The ‘Sequencer’ tab is a familiar sight, it follows the same tradition with the pad list on the left, a controller lane at the bottom and the matrix taking up the bulk of the application screen. The sequencer is arguably where you will spend most of your time composing different patterns and it has a great deal to offer. In the matrix, you can see up to 32 steps at once with the ability to toggle to steps 33-
There is also something called ‘Tune’ which is present on both the software and hardware. This mode turns each of the smaller 16 numbered pads into a semi tone, giving you scope of just over an octave’s worth of notes for any one of the main 8 pads selected. One of the drawbacks of this mode is that even though you can play each of the main 8 pads on a separate MIDI keyboard if desired, there is no way to route MIDI note information individually to any given pad. The lack of this can be quite frustrating in some scenarios such as playing chords or generally just needing more notes to work with. One of the nice features about this mode is that you can automate in real time on the hardware by simply pressing record and adjusting the automation with the effect being shown in the controller lane. Overall this is not as elegant as it would seem. Some sort of a piano roll or the ability to expand a specific pad with a synth patch loaded in a kit to sequence a melody separately would have been a very welcome addition.
The ‘Song’ tab is a mode that seems to be specifically tailored for live performances. In this mode you can choose from all the patterns created in each of the 64 banks available and have them in the default orders, A1 to D16, or you can mix and match them up by dragging in certain banks, re-
However, Arturia did take the studio user into account and have expanded on their ‘Studio’ tab. This is where you can look into the inner workings of each pad and treat and tailor each of them to your own liking. On the sides of the window you can select one of the 16 pads with the centre of the page detailing the contents of each pad, including the different changeable parameters, what each pad is made of etc. All the parameters are also MIDI controllable, and can be changed from the SparkLE controller itself or from an external controller keyboard. There are three types of ‘instrument’ you can load into a pad, these include; Samples, REX Loops or Modular. When working with samples, you can load in up to 6 different samples to layer up on one pad and coupled with the ability to use existing samples or loading in your own samples, this feature is very flexible. These samples can be triggered in different modes, for example via velocity, stacked so that they all play at once (and in practice, this is the most ideal), random, circular and threshold. The option to reverse the samples is also present opening up further possibilities. You can also change the gain of each sample to ensure that when layered, the mix is even. A new edition to Spark 2 is the inclusion of REX support. This allows the use of REX Loops which are automatically sliced when loaded into one of the desired pads, with these slices being mappable to each of the 16 pads opening up many possibilities for users who use REX Loops in tandem with the new ‘Song’ mode. There is also the option to add two effects to each pad with these ranging from a bit crushers to adding EQ if so desired; these effects are surprisingly useable and you may find yourself tending towards processing each element within Spark 2 instead of using external effects. The ease with which kits can be built from the ground up in the ‘Studio’ tab is truly remarkable, whether it be from using the sounds already present in Spark 2 or by using your own samples and sound sets.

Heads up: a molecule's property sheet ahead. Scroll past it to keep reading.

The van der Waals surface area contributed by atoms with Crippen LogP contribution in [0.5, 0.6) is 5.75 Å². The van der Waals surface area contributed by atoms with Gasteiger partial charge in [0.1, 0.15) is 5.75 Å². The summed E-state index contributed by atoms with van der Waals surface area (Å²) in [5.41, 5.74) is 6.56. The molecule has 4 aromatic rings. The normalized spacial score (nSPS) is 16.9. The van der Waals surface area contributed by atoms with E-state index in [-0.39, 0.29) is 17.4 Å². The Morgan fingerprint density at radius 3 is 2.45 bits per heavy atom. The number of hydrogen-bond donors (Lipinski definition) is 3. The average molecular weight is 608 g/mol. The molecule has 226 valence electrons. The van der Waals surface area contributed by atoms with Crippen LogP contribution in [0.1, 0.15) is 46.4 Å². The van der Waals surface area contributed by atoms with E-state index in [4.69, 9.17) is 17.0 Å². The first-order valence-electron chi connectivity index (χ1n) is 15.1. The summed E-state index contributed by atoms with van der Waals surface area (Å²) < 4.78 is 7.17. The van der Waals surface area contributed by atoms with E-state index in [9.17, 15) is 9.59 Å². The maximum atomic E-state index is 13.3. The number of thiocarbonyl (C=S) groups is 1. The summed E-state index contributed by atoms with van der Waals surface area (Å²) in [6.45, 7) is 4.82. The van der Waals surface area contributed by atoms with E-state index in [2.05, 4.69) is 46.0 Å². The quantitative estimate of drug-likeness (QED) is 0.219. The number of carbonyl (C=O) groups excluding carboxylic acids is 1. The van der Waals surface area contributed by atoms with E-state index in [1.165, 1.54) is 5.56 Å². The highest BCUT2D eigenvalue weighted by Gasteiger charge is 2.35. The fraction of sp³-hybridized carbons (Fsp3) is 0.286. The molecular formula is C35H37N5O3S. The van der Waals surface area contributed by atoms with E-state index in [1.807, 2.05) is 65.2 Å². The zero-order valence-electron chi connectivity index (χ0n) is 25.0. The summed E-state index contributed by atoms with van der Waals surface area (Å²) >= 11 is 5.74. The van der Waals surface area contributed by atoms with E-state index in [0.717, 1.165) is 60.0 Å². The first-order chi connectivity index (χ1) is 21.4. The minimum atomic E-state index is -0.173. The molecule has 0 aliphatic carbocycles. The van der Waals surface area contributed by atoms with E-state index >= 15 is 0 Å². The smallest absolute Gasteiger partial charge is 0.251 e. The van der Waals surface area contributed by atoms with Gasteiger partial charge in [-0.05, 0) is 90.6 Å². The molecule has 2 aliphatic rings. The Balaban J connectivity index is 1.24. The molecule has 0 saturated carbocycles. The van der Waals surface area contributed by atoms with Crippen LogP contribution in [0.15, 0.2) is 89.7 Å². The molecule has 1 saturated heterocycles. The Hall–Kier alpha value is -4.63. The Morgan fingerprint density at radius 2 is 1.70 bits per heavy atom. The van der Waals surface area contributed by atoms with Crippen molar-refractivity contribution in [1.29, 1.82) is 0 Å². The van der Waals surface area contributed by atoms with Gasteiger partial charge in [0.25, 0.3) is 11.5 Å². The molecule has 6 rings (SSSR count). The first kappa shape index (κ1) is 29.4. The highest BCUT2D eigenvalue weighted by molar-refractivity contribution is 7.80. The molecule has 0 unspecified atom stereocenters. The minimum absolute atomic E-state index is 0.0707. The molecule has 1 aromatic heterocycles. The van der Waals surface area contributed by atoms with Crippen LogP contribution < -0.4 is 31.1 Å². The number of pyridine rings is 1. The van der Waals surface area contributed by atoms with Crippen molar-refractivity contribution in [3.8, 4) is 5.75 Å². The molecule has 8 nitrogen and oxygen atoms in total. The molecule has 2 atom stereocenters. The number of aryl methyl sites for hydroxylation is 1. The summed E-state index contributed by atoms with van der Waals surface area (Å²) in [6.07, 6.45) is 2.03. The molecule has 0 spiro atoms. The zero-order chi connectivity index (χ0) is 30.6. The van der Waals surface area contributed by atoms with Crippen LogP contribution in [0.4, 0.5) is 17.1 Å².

The ‘Modular’ tab is arguably the best addition to the upgraded Spark software with it being the most extensive section yet. Upon first visiting this tab with a preset already loaded it can seem quite overwhelming as there seems to be a lot going on in such a small window, and as a result confusion may ensue. The sounds created in the ‘Modular’ tab can also be used in the ‘Studio’ section of Spark 2 but, I can see quite a few users passing this new section altogether and solely using the ‘Studio’ tab for their kit creations. The main reason for this is because of the lack of any in-
Spark 2 also contains an in-
The last section of the Spark 2 software is the Library. This is where you can see all the different kits, the individual samples and your own saved kits and samples. It is also where you can view your own ‘projects’ saved from previous sessions on kit building and sequences previously saved. In all, everything is laid out in the same uniform manner shown throughout the software meaning navigation is quick and easy.
The more time spent with Arturia’s Spark 2, the more I see it being ‘app-